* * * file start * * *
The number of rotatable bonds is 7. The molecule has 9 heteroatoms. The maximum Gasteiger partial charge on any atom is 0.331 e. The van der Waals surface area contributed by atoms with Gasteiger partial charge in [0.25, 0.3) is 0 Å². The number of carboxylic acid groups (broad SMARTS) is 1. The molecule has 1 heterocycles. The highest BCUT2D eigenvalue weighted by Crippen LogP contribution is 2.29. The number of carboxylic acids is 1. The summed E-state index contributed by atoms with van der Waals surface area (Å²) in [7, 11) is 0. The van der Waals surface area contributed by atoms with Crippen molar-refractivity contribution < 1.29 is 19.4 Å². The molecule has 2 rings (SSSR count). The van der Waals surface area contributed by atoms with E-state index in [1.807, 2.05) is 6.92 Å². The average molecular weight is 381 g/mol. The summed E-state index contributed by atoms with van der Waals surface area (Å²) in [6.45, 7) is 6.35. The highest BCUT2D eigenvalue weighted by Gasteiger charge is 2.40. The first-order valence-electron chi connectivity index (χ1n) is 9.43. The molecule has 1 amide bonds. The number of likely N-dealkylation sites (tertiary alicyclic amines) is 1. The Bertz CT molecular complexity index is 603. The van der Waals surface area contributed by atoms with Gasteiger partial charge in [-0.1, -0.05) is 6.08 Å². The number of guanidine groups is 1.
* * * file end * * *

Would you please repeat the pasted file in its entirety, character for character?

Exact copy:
The number of rotatable bonds is 7. The molecule has 9 heteroatoms. The maximum Gasteiger partial charge on any atom is 0.331 e. The van der Waals surface area contributed by atoms with Gasteiger partial charge in [0.25, 0.3) is 0 Å². The number of carboxylic acid groups (broad SMARTS) is 1. The molecule has 1 heterocycles. The highest BCUT2D eigenvalue weighted by Crippen LogP contribution is 2.29. The number of carboxylic acids is 1. The summed E-state index contributed by atoms with van der Waals surface area (Å²) in [7, 11) is 0. The van der Waals surface area contributed by atoms with Crippen molar-refractivity contribution < 1.29 is 19.4 Å². The molecule has 2 rings (SSSR count). The van der Waals surface area contributed by atoms with E-state index in [1.807, 2.05) is 6.92 Å². The average molecular weight is 381 g/mol. The summed E-state index contributed by atoms with van der Waals surface area (Å²) in [6.45, 7) is 6.35. The highest BCUT2D eigenvalue weighted by Gasteiger charge is 2.40. The first-order valence-electron chi connectivity index (χ1n) is 9.43. The molecule has 1 amide bonds. The number of likely N-dealkylation sites (tertiary alicyclic amines) is 1. The Bertz CT molecular complexity index is 603. The van der Waals surface area contributed by atoms with Gasteiger partial charge in [-0.1, -0.05) is 6.08 Å². The number of guanidine groups is 1.